Cash-flow management is paramount. A NetSpend team asked a man if they could fill up his gas tank and how much it would cost them. The man replied, "I have never had a full tank of gas in my car," so he had no idea how much money it would take to fill the tank. Because he has to manage his cash-flow very closely, his custom was to put $5-10 in the tank at a time. How can financial products promote accurate micro-budgeting and expense tracking?

Managing money is (literally) a waste of time. Underbanked customers have to spend a lot of time waiting – in line, for the bus or metro or for identity verification. And since there is no one-stop shop for all of their financial needs – storing value, paying bills, sending money, saving, borrowing – consumers find themselves waiting over and over again. Successful products will reduce the transaction cost of valuable time.

Simplicity and ease win the day. Our CFSI participants identified prepaid mobile top-up and money transfer as the hands-down winners for "Best Customer Experience." Both are simple, transparent, and instinctive, and they don't try to do too much at once. (They are also intuitive for the retail cashier, who is often the key to success for financial products in the checkout line.)

Repeated rejection is demoralizing. In New York City, our CFSI participants were turned away over and over again at a variety of locations when attempting to cash personal checks. The fraud risk on personal checks, coupled with New York's check cashing fee cap, make it highly undesirable for providers to cash personal checks. Executives were dejected by their inability to complete the challenge. But that disappointment can't compare to the dejection a customer might feel if that check held the payment just received for housekeeping services, especially when funds are needed immediately for milk and diapers.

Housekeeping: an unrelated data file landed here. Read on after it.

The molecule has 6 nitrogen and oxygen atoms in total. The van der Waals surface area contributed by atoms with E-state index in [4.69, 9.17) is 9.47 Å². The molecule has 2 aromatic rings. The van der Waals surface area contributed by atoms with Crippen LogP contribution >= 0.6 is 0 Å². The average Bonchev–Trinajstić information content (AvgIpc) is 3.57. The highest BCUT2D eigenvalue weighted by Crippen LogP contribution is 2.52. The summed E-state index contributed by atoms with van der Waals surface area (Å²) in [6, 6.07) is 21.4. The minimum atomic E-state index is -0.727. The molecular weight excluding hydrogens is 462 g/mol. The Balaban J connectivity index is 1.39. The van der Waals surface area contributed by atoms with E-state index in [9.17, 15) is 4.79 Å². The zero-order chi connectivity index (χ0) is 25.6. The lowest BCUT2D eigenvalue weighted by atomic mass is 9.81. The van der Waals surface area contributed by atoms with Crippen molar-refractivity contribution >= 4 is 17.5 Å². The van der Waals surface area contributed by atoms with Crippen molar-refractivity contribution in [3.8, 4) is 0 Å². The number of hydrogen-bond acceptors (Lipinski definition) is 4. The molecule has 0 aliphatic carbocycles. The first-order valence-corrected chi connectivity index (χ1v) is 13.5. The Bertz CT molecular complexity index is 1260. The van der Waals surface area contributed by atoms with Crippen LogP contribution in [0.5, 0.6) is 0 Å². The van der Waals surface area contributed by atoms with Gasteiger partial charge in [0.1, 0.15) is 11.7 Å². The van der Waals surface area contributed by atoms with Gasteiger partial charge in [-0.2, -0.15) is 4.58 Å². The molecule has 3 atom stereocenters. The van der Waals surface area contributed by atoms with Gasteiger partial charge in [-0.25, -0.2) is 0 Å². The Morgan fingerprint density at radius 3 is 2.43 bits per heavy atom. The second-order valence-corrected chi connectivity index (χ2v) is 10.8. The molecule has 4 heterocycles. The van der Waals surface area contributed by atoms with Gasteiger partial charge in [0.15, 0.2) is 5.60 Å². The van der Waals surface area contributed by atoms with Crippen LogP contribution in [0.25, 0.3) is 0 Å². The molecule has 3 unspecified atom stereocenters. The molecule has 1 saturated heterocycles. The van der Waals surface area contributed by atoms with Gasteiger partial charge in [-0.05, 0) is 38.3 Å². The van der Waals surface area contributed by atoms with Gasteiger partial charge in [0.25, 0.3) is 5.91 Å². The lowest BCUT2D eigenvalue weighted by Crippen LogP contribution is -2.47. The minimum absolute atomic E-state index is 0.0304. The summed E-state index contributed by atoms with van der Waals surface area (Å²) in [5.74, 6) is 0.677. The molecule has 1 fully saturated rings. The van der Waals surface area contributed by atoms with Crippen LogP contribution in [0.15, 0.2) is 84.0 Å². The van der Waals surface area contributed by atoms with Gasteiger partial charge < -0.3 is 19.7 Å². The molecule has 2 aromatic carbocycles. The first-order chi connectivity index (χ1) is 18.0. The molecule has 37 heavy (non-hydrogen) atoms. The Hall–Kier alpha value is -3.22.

Word of mouth is powerful. NetSpend teams in Austin arriving at a local grocery store's business center looking to complete the "pay a utility bill challenge" were greeted by people who had heard about random acts of kindness happening in their community. Word spread via excited calls from friends, neighbors or siblings, telling them: "Bills are getting paid over here – get here as fast as you can." Imagine creating a product powerful enough to activate that word of mouth network.

Developing high-quality financial products and services for the 68 million underserved adults in the U.S. can be daunting. It's even harder when that development takes place on the 17th floor of a high-rise office building, many stories removed from the day-to-day realities of people's busy, complicated lives. We have seen firsthand the transformative power of the professional and personal moments of insight, and thus believe that there is simply no substitute for getting out of the office and into the shoes of the underserved - even if only for one day.

Karen Andres and Romy Parzick are senior manager and consultant of advisory services and manager of insights & analytics, respectively at the Center for Financial Services Innovation.